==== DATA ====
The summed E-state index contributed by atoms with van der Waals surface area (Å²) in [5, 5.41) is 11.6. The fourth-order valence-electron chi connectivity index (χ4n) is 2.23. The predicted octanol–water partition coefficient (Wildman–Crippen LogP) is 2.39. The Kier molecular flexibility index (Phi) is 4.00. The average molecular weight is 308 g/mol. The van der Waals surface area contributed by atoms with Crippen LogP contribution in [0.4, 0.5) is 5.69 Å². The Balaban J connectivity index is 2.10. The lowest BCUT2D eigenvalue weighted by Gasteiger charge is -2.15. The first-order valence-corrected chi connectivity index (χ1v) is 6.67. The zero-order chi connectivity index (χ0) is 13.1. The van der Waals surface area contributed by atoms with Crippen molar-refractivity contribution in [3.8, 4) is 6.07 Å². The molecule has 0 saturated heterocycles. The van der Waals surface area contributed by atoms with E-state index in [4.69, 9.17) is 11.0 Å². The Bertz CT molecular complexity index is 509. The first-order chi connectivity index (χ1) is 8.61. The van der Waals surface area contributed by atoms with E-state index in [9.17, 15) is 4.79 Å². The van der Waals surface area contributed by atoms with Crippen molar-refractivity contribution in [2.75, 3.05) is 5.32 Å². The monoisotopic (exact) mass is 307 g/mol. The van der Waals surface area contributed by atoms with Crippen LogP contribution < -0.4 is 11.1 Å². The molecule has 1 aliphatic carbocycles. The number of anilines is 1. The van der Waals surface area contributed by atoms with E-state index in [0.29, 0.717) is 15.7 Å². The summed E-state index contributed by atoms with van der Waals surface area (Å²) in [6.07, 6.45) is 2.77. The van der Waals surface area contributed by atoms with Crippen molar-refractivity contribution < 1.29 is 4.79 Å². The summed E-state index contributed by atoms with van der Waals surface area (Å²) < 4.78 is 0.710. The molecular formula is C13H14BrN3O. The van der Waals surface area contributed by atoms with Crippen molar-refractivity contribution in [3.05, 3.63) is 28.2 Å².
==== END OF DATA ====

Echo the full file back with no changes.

The summed E-state index contributed by atoms with van der Waals surface area (Å²) in [5, 5.41) is 11.6. The fourth-order valence-electron chi connectivity index (χ4n) is 2.23. The predicted octanol–water partition coefficient (Wildman–Crippen LogP) is 2.39. The Kier molecular flexibility index (Phi) is 4.00. The average molecular weight is 308 g/mol. The van der Waals surface area contributed by atoms with Crippen LogP contribution in [0.4, 0.5) is 5.69 Å². The Balaban J connectivity index is 2.10. The lowest BCUT2D eigenvalue weighted by Gasteiger charge is -2.15. The first-order valence-corrected chi connectivity index (χ1v) is 6.67. The zero-order chi connectivity index (χ0) is 13.1. The van der Waals surface area contributed by atoms with Crippen molar-refractivity contribution in [3.8, 4) is 6.07 Å². The molecule has 0 saturated heterocycles. The van der Waals surface area contributed by atoms with E-state index in [4.69, 9.17) is 11.0 Å². The Bertz CT molecular complexity index is 509. The first-order chi connectivity index (χ1) is 8.61. The van der Waals surface area contributed by atoms with E-state index in [9.17, 15) is 4.79 Å². The van der Waals surface area contributed by atoms with Crippen molar-refractivity contribution in [2.75, 3.05) is 5.32 Å². The monoisotopic (exact) mass is 307 g/mol. The van der Waals surface area contributed by atoms with Crippen LogP contribution < -0.4 is 11.1 Å². The molecule has 1 aliphatic carbocycles. The number of anilines is 1. The van der Waals surface area contributed by atoms with E-state index in [0.29, 0.717) is 15.7 Å². The summed E-state index contributed by atoms with van der Waals surface area (Å²) in [6.07, 6.45) is 2.77. The van der Waals surface area contributed by atoms with Crippen molar-refractivity contribution < 1.29 is 4.79 Å². The summed E-state index contributed by atoms with van der Waals surface area (Å²) < 4.78 is 0.710. The molecular formula is C13H14BrN3O. The van der Waals surface area contributed by atoms with Crippen molar-refractivity contribution in [3.05, 3.63) is 28.2 Å².